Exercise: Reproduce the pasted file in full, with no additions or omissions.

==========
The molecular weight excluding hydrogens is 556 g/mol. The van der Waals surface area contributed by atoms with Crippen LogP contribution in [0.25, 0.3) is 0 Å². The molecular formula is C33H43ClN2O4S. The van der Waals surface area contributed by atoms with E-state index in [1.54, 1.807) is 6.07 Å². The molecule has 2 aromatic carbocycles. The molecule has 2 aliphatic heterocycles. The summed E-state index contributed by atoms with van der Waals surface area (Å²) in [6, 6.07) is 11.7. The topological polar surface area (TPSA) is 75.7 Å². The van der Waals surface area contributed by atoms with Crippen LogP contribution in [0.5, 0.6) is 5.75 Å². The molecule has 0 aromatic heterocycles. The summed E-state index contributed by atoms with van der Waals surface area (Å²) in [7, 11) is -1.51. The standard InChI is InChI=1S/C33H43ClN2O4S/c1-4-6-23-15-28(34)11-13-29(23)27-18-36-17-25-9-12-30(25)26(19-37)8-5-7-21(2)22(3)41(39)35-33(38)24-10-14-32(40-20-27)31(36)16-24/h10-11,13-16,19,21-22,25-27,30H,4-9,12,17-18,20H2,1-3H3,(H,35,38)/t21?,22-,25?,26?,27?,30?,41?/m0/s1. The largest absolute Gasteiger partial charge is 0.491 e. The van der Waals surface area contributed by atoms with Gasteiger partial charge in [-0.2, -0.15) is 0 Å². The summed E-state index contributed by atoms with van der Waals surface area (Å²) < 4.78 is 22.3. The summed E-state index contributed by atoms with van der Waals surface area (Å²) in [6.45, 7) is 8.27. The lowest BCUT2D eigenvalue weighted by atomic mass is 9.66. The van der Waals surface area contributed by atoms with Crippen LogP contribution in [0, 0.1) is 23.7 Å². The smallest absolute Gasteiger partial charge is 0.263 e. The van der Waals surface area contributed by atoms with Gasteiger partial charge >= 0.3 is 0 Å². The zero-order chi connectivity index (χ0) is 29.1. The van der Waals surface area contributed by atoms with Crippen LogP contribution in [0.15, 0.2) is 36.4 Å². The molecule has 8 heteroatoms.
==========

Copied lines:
The molecular weight excluding hydrogens is 556 g/mol. The van der Waals surface area contributed by atoms with Crippen LogP contribution in [0.25, 0.3) is 0 Å². The molecular formula is C33H43ClN2O4S. The van der Waals surface area contributed by atoms with E-state index in [1.54, 1.807) is 6.07 Å². The molecule has 2 aromatic carbocycles. The molecule has 2 aliphatic heterocycles. The summed E-state index contributed by atoms with van der Waals surface area (Å²) in [6, 6.07) is 11.7. The topological polar surface area (TPSA) is 75.7 Å². The van der Waals surface area contributed by atoms with Crippen LogP contribution in [0.5, 0.6) is 5.75 Å². The molecule has 0 aromatic heterocycles. The summed E-state index contributed by atoms with van der Waals surface area (Å²) in [7, 11) is -1.51. The standard InChI is InChI=1S/C33H43ClN2O4S/c1-4-6-23-15-28(34)11-13-29(23)27-18-36-17-25-9-12-30(25)26(19-37)8-5-7-21(2)22(3)41(39)35-33(38)24-10-14-32(40-20-27)31(36)16-24/h10-11,13-16,19,21-22,25-27,30H,4-9,12,17-18,20H2,1-3H3,(H,35,38)/t21?,22-,25?,26?,27?,30?,41?/m0/s1. The largest absolute Gasteiger partial charge is 0.491 e. The van der Waals surface area contributed by atoms with Gasteiger partial charge in [-0.2, -0.15) is 0 Å². The summed E-state index contributed by atoms with van der Waals surface area (Å²) < 4.78 is 22.3. The summed E-state index contributed by atoms with van der Waals surface area (Å²) in [6.45, 7) is 8.27. The lowest BCUT2D eigenvalue weighted by atomic mass is 9.66. The van der Waals surface area contributed by atoms with Crippen LogP contribution in [0, 0.1) is 23.7 Å². The smallest absolute Gasteiger partial charge is 0.263 e. The van der Waals surface area contributed by atoms with Gasteiger partial charge >= 0.3 is 0 Å². The zero-order chi connectivity index (χ0) is 29.1. The van der Waals surface area contributed by atoms with Crippen LogP contribution in [0.15, 0.2) is 36.4 Å². The molecule has 8 heteroatoms.